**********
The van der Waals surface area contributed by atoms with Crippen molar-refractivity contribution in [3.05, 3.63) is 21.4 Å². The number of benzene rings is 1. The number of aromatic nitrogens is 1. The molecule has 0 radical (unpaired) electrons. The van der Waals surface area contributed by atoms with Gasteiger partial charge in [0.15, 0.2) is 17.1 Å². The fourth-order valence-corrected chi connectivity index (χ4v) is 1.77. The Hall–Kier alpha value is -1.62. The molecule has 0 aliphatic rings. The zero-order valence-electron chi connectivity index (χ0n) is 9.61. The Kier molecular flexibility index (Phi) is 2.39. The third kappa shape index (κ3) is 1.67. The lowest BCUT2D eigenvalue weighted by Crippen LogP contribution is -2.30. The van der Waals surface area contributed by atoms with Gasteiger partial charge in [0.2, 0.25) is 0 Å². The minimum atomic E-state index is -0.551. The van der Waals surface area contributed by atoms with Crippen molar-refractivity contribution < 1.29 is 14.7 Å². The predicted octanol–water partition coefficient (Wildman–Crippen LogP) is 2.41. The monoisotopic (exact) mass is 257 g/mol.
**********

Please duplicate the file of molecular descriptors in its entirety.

The van der Waals surface area contributed by atoms with Crippen molar-refractivity contribution in [3.05, 3.63) is 21.4 Å². The number of benzene rings is 1. The number of aromatic nitrogens is 1. The molecule has 0 radical (unpaired) electrons. The van der Waals surface area contributed by atoms with Gasteiger partial charge in [0.15, 0.2) is 17.1 Å². The fourth-order valence-corrected chi connectivity index (χ4v) is 1.77. The Hall–Kier alpha value is -1.62. The molecule has 0 aliphatic rings. The zero-order valence-electron chi connectivity index (χ0n) is 9.61. The Kier molecular flexibility index (Phi) is 2.39. The third kappa shape index (κ3) is 1.67. The lowest BCUT2D eigenvalue weighted by Crippen LogP contribution is -2.30. The van der Waals surface area contributed by atoms with Gasteiger partial charge in [0.2, 0.25) is 0 Å². The minimum atomic E-state index is -0.551. The van der Waals surface area contributed by atoms with Crippen molar-refractivity contribution < 1.29 is 14.7 Å². The predicted octanol–water partition coefficient (Wildman–Crippen LogP) is 2.41. The monoisotopic (exact) mass is 257 g/mol.